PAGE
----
Jets likely to rue passing on Revis
Darrelle Revis recently admitted to the New York Daily News that, before signing with the Patriots, he had his agent reach out to the Jets to initiate a reunion. In other words, returning to play in Rex Ryan’s defense was Revis’ first choice after being set free by Tampa Bay.
Obviously, the Jets declined. They weren’t interested in bringing the shutdown corner back to New York.
As the story goes, Ryan couldn’t wait to get him back in his secondary. It’s no secret the Jets coach loves Revis. But he was trumped by his superiors. That said, owner Woody Johnson and general manager John Idzik will likely live to regret rejecting Revis’ overture, especially given the place he landed.
Based on the fact Ryan and the Jets are back to their boastful ways with nothing but an 8-8 record to back up their claims, and a cornerback corps that’s not exactly an elite group with Dee Milliner and Dimitri Patterson pegged as the starters, shunning Revis and handing him to the Patriots could prove as humiliating as Mark Sanchez’s butt fumble.
Just ask former Jets linebacker Bart Scott. He believes Gang Green is headed for trouble, particularly the two times they’ll square off with the Patriots in the regular season.
“I think they’re definitely going to regret it,” the CBS analyst told the Herald. “They made New England a team, even a defense, they haven’t been able to be since Ty Law. (Having Revis) gives (coach Bill) Belichick so much flexibility. I think we’re going to see a blitzing, aggressive New England defense, which is scary.”
While Peyton Manning and the Broncos have leapfrogged the Jets on the rivalry scale, Ryan & Co. still crank up the animosity meter. The Revis component only serves to add more spice to the mix.
The Patriots meet the Jets in weeks 7 and 16, with the first encounter being a Thursday night tilt on CBS. Already, analysts are licking their chops over what Revis will do to Eric Decker, the former Broncos receiver who signed a lucrative free agent deal to be the Jets top receiver.
“The problem for the Jets is he’s probably going to cover Decker,” ESPN analyst and former Jets coach Herm Edwards told the Herald. “That’s going to be fun to watch.”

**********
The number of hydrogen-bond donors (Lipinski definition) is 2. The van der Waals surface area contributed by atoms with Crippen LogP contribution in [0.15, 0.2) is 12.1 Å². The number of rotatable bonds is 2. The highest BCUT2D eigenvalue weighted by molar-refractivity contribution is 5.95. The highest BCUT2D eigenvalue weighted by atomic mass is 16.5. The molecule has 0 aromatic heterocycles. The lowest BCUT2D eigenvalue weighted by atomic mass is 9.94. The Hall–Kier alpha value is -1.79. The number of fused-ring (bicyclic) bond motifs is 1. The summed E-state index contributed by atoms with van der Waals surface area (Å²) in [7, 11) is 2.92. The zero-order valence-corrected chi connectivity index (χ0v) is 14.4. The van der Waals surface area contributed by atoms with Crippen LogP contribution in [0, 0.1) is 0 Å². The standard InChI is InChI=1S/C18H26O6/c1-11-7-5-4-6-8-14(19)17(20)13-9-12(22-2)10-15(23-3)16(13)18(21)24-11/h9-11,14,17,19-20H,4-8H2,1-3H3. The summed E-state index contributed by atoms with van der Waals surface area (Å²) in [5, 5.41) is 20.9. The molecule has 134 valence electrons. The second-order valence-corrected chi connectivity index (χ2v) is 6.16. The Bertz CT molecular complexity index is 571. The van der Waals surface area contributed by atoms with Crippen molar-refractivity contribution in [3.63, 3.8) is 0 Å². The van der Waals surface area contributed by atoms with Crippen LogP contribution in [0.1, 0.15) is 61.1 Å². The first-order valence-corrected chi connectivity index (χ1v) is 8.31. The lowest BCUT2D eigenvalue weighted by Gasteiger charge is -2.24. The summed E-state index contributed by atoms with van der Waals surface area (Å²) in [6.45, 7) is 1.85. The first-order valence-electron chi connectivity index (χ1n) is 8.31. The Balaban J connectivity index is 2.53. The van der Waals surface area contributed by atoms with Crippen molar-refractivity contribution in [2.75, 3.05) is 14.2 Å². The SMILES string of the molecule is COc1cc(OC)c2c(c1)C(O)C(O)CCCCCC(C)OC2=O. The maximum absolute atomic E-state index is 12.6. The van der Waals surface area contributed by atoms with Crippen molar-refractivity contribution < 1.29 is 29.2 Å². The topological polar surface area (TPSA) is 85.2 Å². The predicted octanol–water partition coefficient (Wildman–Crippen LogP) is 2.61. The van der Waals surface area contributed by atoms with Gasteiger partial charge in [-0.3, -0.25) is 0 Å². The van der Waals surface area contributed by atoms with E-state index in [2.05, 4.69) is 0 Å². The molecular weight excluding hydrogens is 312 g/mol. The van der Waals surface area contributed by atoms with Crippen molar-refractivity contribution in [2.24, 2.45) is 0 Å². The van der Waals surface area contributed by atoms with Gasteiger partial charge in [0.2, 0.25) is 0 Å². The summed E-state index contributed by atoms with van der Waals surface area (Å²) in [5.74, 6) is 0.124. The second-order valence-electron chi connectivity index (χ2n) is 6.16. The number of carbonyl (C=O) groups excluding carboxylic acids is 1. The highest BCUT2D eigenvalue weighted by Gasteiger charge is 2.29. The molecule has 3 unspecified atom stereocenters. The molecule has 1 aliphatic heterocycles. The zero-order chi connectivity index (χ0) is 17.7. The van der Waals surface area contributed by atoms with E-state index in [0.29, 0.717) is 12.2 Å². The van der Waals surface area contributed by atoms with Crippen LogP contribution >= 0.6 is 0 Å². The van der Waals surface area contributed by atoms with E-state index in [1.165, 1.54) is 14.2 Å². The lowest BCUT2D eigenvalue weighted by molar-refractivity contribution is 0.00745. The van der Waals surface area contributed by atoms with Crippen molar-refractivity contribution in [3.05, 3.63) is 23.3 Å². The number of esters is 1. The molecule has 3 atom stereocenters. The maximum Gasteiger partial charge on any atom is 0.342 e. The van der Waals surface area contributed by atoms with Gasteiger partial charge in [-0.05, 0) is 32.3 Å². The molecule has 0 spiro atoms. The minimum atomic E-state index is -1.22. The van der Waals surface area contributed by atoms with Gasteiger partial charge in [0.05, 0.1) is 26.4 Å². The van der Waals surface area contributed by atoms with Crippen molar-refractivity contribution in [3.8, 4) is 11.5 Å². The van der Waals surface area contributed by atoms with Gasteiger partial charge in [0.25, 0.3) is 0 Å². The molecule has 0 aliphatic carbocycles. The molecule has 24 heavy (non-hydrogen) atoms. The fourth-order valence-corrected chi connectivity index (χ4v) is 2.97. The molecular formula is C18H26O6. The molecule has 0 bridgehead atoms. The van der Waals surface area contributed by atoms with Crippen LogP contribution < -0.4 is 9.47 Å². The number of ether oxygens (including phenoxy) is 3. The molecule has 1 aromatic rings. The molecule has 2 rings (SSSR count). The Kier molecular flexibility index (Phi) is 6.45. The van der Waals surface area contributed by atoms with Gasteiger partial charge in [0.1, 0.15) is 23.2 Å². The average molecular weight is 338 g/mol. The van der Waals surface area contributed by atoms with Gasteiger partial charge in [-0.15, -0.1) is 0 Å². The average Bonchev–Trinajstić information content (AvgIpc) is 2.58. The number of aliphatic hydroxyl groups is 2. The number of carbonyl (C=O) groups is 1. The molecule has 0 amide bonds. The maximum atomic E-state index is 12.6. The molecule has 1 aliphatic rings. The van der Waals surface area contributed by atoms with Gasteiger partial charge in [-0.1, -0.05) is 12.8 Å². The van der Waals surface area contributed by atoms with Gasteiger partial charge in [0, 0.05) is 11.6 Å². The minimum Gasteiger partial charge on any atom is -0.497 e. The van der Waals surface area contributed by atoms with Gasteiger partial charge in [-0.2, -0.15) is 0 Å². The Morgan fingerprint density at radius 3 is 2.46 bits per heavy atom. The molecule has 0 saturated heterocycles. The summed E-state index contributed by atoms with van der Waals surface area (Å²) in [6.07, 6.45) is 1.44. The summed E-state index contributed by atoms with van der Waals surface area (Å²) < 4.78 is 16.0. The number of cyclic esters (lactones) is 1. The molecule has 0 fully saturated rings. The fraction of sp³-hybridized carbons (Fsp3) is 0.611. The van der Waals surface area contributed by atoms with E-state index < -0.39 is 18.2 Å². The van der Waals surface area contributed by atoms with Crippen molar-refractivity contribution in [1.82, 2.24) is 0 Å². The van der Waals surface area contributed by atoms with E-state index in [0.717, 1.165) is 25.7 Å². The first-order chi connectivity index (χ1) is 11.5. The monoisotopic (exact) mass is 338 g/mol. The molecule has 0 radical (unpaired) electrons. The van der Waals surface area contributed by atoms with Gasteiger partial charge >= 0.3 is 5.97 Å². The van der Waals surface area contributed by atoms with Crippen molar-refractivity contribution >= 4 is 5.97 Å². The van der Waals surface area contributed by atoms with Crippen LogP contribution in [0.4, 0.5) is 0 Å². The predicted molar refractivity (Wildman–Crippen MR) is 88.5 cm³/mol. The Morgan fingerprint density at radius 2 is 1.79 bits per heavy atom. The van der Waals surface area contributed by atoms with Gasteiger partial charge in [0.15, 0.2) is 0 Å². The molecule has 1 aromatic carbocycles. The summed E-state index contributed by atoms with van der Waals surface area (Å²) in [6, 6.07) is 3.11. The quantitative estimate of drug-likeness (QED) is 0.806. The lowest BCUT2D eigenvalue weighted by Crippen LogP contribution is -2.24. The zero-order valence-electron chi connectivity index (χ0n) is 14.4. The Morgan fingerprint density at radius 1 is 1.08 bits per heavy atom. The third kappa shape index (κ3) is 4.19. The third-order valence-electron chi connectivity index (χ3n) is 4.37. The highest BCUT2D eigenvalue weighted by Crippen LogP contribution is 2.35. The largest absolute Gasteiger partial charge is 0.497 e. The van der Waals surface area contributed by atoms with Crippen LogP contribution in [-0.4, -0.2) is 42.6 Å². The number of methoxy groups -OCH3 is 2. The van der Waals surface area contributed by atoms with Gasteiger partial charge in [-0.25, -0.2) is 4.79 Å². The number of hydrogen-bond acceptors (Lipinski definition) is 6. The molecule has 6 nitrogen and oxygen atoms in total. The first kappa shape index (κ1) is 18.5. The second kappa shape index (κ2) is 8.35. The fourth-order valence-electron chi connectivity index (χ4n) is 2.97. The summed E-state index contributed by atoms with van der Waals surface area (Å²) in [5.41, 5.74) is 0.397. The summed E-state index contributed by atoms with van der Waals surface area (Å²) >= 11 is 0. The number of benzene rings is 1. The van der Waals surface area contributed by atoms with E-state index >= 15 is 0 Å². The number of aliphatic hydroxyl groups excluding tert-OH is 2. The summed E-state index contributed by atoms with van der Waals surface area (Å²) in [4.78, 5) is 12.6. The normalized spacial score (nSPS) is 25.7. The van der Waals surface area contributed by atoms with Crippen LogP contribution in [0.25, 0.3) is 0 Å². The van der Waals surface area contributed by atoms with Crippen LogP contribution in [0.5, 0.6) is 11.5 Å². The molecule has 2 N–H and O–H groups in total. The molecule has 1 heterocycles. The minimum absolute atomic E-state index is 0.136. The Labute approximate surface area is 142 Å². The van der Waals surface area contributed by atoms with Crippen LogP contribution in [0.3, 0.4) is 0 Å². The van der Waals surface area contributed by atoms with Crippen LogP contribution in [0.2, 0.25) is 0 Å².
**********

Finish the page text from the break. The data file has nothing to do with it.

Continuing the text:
Solomon Wilcots was a little more direct when it came to the Revis-Decker matchup.
“I have all the respect in the world for Decker,” Wilcots said. “But that’s not a fair fight.”
Scott, meanwhile, takes the matchup to another level.
“Eric Decker doesn’t exist anymore,” he said. “Because every time you play Darrelle Revis, you’re going to go to a little island. So (the Jets) aren’t going to get from (Decker) what they wanted out of him because he’s going to be erased.”
The Jets passed on Revis even though cornerback is a position of great need. Scott even referred to their defensive backfield as being in a state of “disarray” at the moment.
Milliner, the second-year defensive back out of the University of Alabama, caused a bit of a stir last week by terming himself the best corner in the league when asked his opinion. Naturally, corners have to be confident, but that notion was ridiculous. He took a page out of Ryan’s false bravado playbook on that one. The bottom line for the Jets is they’re still lacking in the defensive backfield. And they turned away Revis at the door.
“They still have a pretty good defense. Their front seven is really good. Do they miss (Revis)? Yeah, they miss him,” Edwards said. “No doubt, a guy of his caliber, one of the best corners in the league, they miss him. But they’ve moved on. Once he went to Tampa, I never felt he’d come back to the Jets even though he may have wanted to because he likes Rex Ryan. They have a great relationship, but it just wasn’t going to work out there.’’
It didn’t work because Jets management, which endured a pair of holdouts by Revis (in 2007 and ’10), didn’t trust being able to keep him long term, or keep from having to renegotiate deals. Neither Johnson nor Idzik wanted to go back to having the headache.“Sometimes it’s tough for a billionaire to be out-negotiated or out-leveraged by a millionaire,” Scott said. “Revis always had the leverage, and always had outlets and language in his contract to be able to maneuver. They just don’t want to deal with it.”